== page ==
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Communicating Effectively David Yukelson Chapter 8 “ I wish my coach was a little clearer with me. I wish I knew where I stood with her. I wish she believed.

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Presentation on theme: "Communicating Effectively David Yukelson Chapter 8 “ I wish my coach was a little clearer with me. I wish I knew where I stood with her. I wish she believed."— Presentation transcript:

1 Communicating Effectively David Yukelson Chapter 8 “ I wish my coach was a little clearer with me. I wish I knew where I stood with her. I wish she believed in me more. Right now, I feel like I’m working really hard but nothing ever seems to be good enough. Anytime I go into my coach’s office to talk, things get turned around and I’m always on the defensive. I wish the communication between us was better and more open.” Penn State University Student Athlete Copyright © 2015 McGraw-Hill Education. All rights reserved. No reproduction or distribution without the prior written consent of McGraw-Hill Education.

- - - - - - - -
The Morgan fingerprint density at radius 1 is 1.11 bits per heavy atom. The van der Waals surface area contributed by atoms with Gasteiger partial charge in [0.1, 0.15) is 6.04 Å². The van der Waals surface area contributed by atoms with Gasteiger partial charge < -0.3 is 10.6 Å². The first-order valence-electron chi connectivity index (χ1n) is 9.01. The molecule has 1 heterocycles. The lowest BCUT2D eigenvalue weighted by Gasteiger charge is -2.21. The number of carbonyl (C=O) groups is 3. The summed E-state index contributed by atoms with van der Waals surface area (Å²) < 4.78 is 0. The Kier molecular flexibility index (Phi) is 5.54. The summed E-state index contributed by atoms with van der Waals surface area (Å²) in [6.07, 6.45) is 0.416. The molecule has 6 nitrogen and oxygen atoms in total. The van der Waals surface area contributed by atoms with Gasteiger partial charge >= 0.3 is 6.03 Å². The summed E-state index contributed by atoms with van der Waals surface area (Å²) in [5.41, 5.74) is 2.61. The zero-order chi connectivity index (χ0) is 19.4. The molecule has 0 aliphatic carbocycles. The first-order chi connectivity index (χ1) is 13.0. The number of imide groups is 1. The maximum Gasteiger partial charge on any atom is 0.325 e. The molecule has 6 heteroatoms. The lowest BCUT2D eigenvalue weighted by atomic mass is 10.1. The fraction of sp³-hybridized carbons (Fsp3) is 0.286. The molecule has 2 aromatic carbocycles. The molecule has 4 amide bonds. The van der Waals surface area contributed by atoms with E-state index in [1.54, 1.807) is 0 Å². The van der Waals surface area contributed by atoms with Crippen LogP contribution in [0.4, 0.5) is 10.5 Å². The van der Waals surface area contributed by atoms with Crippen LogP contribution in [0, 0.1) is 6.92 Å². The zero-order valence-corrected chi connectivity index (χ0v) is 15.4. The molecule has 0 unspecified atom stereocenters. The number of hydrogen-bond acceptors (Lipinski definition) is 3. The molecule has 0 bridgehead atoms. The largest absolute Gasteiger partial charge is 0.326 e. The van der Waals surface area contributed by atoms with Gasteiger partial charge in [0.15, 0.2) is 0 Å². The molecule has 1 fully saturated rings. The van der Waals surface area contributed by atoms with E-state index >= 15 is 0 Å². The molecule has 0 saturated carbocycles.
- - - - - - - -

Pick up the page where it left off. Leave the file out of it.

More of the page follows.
2 Communication Ability to express one’s thoughts, feelings, and needs effectively, and reciprocally Multidimensional Central to good communication: understanding the thoughts, feelings, and needs of others Goal is to connect in a meaningful way Critical to the success of any team or organization and its members Copyright © 2015 McGraw-Hill Education. All rights reserved. No reproduction or distribution without the prior written consent of McGraw-Hill Education.